My fellow Canadian at Canuckflack recently had a post about the Foreign Office in the UK government opening its doors – quite wide – to external blogging. I’d also read recently that some enlightened departments in the Canadian government were also blogging. And I’m sure there are more in other parts of the world. I give these guys kudos, but I wonder what this says about corporations that are afraid to dip their toe into the big conversation. If a government department can do it – those bastions of bureaucracy, secrecy and caution – why not companies? For the UK blog it appears the format will allow a wide range of people to blog – not just a moderator or restricted group. I think this approach makes sense, with the following caveats:
- Anybody who blogs should be trained to understand the rules of engagement, legal tripwires, web etiquette, etc.
- Folks should be selected on the potential value they can provide to readers, not just their personal desire to be famous (or semi-famous?) The modus operandi where I work is to focus on SMEs – or subject matter experts – who can provide insights and information that will be relevant to the blog community or specific categories.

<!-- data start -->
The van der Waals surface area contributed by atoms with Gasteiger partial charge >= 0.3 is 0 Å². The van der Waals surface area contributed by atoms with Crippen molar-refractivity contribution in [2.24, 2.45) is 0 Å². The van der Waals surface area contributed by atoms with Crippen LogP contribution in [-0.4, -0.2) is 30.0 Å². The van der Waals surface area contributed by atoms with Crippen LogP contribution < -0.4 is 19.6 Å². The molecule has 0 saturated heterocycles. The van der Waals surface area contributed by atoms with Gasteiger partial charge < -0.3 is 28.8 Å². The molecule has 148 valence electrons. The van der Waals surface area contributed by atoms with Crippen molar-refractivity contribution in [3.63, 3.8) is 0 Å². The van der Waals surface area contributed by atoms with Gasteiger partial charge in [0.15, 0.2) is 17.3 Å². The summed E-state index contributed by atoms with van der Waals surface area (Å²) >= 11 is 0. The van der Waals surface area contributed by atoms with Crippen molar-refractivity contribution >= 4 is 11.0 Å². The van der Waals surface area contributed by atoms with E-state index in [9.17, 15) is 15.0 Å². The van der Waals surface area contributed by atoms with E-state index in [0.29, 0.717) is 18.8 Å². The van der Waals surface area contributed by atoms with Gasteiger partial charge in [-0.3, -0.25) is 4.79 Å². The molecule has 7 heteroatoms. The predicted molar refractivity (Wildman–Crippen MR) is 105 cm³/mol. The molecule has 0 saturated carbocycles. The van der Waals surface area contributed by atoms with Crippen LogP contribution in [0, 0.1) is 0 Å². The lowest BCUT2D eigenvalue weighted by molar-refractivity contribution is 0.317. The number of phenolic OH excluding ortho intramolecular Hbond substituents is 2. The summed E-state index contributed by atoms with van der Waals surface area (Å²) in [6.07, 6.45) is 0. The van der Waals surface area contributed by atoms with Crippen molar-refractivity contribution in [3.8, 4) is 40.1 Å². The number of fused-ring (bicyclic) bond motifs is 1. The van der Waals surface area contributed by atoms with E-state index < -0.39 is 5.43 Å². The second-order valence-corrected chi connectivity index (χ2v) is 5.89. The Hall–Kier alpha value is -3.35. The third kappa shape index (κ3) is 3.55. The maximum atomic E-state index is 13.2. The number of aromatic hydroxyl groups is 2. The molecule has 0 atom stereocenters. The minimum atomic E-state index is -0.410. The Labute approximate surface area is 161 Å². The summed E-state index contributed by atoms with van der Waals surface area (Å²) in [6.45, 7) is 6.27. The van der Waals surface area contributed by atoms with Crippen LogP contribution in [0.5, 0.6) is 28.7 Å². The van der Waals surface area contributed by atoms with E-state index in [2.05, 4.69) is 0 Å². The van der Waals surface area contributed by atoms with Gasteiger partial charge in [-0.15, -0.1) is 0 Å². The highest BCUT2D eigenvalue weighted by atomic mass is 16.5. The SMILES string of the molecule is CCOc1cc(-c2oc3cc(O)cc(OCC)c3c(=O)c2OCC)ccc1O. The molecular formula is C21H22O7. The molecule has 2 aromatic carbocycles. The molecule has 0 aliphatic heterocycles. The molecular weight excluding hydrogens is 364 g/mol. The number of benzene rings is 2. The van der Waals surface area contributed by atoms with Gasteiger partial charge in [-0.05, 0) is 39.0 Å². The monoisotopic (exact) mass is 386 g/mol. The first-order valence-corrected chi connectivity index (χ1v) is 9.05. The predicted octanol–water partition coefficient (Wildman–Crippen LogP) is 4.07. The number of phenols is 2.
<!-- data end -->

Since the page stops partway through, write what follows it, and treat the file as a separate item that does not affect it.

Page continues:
- Participants should be committed to posting on a regular basis, and also reviewing comments on their blog posts and beyond. There is no greater sin for a blogger than not be listening to the conversation and being irrelevant.
- Participants should be themselves and post in an informal, candid and conversational tone. Keep it short and relevant. Easy to say…but apparently for some harder to do.
- Think multi-media – a blog can feature photos, video and podcasts.